Web 2.0: The Era of User Generated Content on Web Sites

Web 2.0: The Era of User Generated Content on Web Sites

Jos van Iwaarden (Rotterdam School of Management, Erasmus University, The Netherlands), Ton van der Wiele (Rotterdam School of Management, Erasmus University, The Netherlands), Roger Williams (Erasmus University, Rotterdam, The Netherlands) and Steve Eldridge (Manchester Business School, The University of Manchester, UK)
DOI: 10.4018/978-1-61520-611-7.ch118
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Abstract

The Internet has come of age as a global source of information about every topic imaginable. A company like Google has become a household name in Western countries and making use of its internet search engine is so popular that “Googling” has even become a verb in many Western languages. Whether it is for business or private purposes, people worldwide rely on Google to present them relevant information. Even the scientific community is increasingly employing Google’s search engine to find academic articles and other sources of information about the topics they are studying. Yet, the vast amount of information that is available on the internet is gradually changing in nature. Initially, information would be uploaded by the administrators of the web site and would then be visible to all visitors of the site. This approach meant that web sites tended to be limited in the amount of content they provided, and that such content was strictly controlled by the administrators. Over time, web sites have granted their users the authority to add information to web pages, and sometimes even to alter existing information. Current examples of such web sites are eBay (auction), Wikipedia (encyclopedia), YouTube (video sharing), LinkedIn (social networking), Blogger (weblogs) and Delicious (social bookmarking).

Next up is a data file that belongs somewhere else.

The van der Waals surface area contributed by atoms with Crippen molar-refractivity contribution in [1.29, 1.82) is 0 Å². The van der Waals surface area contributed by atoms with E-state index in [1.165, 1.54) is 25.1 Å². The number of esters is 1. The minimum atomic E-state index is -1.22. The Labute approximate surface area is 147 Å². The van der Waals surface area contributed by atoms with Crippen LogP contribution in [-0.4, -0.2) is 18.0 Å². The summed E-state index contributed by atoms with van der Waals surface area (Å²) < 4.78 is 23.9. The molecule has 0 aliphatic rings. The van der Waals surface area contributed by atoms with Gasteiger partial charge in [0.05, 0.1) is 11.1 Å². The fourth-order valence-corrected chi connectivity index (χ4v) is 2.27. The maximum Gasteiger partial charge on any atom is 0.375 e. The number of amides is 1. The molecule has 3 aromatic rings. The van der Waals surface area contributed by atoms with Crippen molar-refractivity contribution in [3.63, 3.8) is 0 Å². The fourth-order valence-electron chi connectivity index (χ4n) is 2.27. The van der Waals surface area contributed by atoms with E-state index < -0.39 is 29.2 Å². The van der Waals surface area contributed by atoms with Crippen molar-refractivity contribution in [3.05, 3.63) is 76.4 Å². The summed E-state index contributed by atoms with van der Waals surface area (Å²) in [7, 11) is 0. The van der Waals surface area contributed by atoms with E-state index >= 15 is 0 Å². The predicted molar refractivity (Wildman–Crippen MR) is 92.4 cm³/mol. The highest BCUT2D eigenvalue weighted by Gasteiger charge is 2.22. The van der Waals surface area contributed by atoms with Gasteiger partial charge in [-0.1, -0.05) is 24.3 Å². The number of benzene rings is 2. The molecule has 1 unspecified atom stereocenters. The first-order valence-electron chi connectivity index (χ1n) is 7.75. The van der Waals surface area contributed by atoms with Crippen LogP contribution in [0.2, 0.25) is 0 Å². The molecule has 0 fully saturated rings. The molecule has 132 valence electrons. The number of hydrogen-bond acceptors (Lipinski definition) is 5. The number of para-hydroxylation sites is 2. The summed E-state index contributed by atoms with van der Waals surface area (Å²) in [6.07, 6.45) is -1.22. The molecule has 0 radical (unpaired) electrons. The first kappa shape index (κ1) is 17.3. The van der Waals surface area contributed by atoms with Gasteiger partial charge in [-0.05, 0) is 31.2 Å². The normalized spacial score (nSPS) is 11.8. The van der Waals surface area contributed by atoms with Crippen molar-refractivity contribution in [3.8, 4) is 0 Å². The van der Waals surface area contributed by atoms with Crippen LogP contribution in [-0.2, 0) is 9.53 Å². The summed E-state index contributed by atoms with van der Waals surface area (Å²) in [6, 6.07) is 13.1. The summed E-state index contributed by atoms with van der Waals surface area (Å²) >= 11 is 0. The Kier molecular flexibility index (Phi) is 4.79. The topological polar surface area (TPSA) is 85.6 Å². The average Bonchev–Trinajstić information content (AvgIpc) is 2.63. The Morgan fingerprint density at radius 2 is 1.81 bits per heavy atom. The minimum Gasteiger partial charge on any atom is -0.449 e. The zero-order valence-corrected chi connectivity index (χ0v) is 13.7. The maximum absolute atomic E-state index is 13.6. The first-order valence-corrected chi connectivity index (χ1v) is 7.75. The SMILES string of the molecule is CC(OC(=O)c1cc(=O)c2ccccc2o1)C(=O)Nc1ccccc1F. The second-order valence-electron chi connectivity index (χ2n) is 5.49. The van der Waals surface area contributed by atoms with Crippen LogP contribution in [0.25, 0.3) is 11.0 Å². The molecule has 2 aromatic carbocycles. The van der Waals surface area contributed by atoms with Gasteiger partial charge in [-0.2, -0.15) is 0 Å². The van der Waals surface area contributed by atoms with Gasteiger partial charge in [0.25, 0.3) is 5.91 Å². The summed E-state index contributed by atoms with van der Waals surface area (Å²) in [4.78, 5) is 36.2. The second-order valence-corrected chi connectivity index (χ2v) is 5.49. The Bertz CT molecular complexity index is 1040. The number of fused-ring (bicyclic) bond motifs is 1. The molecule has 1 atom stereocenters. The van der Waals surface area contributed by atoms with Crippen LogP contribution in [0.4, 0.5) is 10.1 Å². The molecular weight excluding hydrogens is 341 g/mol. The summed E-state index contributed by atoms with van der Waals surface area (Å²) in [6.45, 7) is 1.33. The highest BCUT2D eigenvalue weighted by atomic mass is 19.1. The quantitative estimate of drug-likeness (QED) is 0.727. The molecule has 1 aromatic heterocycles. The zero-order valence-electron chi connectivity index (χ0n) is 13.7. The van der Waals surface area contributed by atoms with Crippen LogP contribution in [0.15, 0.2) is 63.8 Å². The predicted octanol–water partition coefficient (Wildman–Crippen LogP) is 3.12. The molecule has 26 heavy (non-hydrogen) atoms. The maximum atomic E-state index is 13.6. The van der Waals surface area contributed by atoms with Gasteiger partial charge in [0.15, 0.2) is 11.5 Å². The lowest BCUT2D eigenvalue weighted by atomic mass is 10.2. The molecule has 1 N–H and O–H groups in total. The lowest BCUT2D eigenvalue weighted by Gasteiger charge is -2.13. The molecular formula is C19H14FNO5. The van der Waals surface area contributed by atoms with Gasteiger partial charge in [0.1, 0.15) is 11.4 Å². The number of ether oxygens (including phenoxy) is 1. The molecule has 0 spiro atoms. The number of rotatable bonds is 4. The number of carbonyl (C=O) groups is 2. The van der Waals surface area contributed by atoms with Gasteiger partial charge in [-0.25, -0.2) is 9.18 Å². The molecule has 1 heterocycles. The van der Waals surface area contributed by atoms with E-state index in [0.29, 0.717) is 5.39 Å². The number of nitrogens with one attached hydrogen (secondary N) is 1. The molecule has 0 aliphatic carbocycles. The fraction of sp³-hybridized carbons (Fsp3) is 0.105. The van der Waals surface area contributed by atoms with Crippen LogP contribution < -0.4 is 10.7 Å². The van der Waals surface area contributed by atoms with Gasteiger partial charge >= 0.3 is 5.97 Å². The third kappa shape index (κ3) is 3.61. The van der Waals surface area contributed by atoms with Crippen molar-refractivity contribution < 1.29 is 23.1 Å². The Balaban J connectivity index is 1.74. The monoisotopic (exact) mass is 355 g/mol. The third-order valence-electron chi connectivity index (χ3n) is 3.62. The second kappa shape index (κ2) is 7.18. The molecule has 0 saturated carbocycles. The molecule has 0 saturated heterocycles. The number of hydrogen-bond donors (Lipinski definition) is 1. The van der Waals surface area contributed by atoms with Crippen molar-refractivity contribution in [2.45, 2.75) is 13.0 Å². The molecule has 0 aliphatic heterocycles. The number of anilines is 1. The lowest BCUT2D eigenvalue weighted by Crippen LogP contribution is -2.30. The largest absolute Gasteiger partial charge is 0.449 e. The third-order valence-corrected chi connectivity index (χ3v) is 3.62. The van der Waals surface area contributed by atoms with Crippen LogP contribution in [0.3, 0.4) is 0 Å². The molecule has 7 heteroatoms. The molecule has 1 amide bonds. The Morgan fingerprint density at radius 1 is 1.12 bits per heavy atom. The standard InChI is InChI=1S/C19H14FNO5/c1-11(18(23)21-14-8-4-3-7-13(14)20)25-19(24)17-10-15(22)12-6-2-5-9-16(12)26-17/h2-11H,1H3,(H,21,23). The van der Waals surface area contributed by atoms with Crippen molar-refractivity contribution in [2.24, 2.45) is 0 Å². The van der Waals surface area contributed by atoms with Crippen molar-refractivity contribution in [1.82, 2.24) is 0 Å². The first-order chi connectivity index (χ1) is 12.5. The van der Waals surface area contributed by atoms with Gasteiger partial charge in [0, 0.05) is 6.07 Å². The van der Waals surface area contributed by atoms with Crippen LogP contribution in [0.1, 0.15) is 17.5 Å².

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Background

There are currently many web sites that actively involve visitors in the provision of content. The success of these web sites even depends on UGC. A site like eBay is only useful to buyers if sellers offer a large variety of products. Similarly, YouTube can only entertain visitors if there are enough contributors who upload videos in all possible categories.

Key Terms in this Chapter

Effects of UGC: The consequences of UGC for both users of the information, as well as the products/services and companies that are being reviewed.

Motives for Contributing: The reasons why people create UGC.

Online Review: A consumer’s assessment of a product or service which he/she put on a web site.

Web 2.0: The design of better systems that harness network effects the more people use them.

UGC: User generated content on web sites.

UGC Site: A web site that allows its users to upload content.

Contributions: The actual online reviews that are available for everyone to read.

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